RENT: IN ECONOMICS. In economics, rent is the name given to the income which the owner of a productive instrument gets by using it himself or by exacting a payment from another user. Much of the importance of the general theory of rent in economics comes from its application to the special case of income derived from land ownership. In the case of the incomes yielded by the ownership of reproducible instrument% of produc tion the principle of rent is subordinate, in the long run, to the principles which govern the rate of interest on capital, for the supply of such instruments will be maintained and increased if, but only if, the prospective return is sufficient to induce the investment of capital. At any given time, however, the income yielding power of reproducible instruments of production is de termined, not by what they cost, but by the value of their pro ductive uses. That is, it is governed by the laws of rent. The specific hypothesis upon which the significance of the principle of rent depends is that the supply of the productive instruments which yield rent may be assumed to be given or fixed, so that the question remains only of how they may best be used.
Rent is generally held to have two distinguishing character istics: first, it is a differential or graded return; second it is a surplus above costs. That it is a differential return depends upon the circumstance that productive instruments are described or measured in units (e.g., acres) which are not themselves units of productive efficiency. It is obvious that if one acre of agricul tural land is better (more fertile or nearer to the market) than another it will command a larger rent. It is also obvious that the rent which any given piece of land commands may be taken to be a measure of its differential superiority over land which just falls short of being good enough to be worth using. That rent may be regarded as a surplus over costs is a consequence of the circumstance that the supply of rent-yielding instruments is taken as given. Even if they were produced or improved (as land is improved) at a cost in the past, their past costs have no relevance to the practical question of how and for what purposes the instru ments shall be used. The only costs which need to be taken into account are the costs of using them.
land or of a given farm tends to be approximately equal to the value of the amount of product which is dependent upon using it. This amount can be determined by comparing the product which the given piece of land or farm will yield under proper cultivation with the product which could be got by employing the same amount of capital and labour on the best land which is not good enough to yield a rent (i.e., at the "extensive margin of cultiva tion") or by employing it in cultivating rent-yielding lands more intensively (i.e., at the "intensive margin of cultivation"). When the supply of a particular class of rent-yielding productive agents cannot be increased as rapidly as the demand for the products which they yield increases, they will command higher rents. Fur thermore, unless there are compensating improvements in pro ductive technique, production can be increased under such cir cumstances only by using instruments which had previously been below the level of profitable use or by making more intensive use of the latter instruments, i.e., by increasing the labour and other types of instruments used in conjunction with them. Whichever method is followed, increasing costs are encountered. This cir cumstance is the basis of the doctrine that with a fixed supply of land an increased agricultural product can be had only at the expense of a more than proportionate outlay of labour and capi tal—a doctrine to which the name, "law of diminishing returns," has been given.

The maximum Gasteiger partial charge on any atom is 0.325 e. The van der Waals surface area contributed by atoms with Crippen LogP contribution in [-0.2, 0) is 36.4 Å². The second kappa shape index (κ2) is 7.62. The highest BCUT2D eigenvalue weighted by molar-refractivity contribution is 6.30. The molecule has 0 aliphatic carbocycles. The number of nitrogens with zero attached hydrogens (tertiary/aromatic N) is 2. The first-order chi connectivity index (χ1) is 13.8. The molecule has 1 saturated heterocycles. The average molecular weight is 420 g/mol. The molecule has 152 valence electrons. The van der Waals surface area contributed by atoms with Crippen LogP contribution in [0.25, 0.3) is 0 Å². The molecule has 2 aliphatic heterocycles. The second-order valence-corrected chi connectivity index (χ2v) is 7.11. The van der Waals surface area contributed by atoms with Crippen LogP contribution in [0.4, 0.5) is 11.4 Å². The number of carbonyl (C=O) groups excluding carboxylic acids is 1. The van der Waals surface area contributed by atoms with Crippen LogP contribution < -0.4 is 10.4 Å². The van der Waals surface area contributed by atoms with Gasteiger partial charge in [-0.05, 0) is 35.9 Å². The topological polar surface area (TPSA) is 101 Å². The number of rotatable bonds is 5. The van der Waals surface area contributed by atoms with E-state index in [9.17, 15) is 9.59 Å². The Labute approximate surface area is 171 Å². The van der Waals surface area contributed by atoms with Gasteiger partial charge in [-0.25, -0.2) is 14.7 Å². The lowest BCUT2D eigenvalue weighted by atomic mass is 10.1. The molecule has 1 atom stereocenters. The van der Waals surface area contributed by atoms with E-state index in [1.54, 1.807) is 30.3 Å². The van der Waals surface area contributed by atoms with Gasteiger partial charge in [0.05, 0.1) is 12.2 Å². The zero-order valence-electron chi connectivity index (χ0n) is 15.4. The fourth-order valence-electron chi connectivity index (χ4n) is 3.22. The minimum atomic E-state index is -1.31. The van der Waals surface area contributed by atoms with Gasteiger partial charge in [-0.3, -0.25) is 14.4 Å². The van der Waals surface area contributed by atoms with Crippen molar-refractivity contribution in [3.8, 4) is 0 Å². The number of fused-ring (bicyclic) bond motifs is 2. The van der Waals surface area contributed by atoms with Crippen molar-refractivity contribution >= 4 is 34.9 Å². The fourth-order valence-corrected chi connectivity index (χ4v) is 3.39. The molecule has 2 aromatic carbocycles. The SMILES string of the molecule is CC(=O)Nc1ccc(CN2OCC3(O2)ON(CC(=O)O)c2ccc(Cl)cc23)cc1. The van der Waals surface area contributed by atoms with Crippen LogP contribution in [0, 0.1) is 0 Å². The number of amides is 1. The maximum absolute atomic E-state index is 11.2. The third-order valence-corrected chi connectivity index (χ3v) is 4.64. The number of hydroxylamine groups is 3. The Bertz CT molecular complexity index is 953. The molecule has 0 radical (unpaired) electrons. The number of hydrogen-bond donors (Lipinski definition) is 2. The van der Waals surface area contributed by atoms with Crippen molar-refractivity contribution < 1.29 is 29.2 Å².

When economists refer to some other form of income or gain, not derived from the ownership of land or of other productive in struments, as rent, they generally mean either that it may be looked upon as a differential return or that it may be conceived to be a surplus above costs. Thus, "rent of ability" is a name sometimes given to the differential element in personal earnings. "Entrepreneur's rent" denotes the profits of an ably-managed and successful enterprise, conceived of as a differential above the return secured by a marginal undertaking which is barely able to meet its costs. "Consumer's rent" is the difference between the amount which the consumer pays and the value which he attaches to what he buys, as measured by the maximum amount which he would have been willing to pay if required. Similarly, "producer's rent" is the difference between what the state of the market enables the producer to get for his goods and the amount which would have sufficed to induce him to produce them. (See also ECONOMICS and LAND.) (A. Yo.)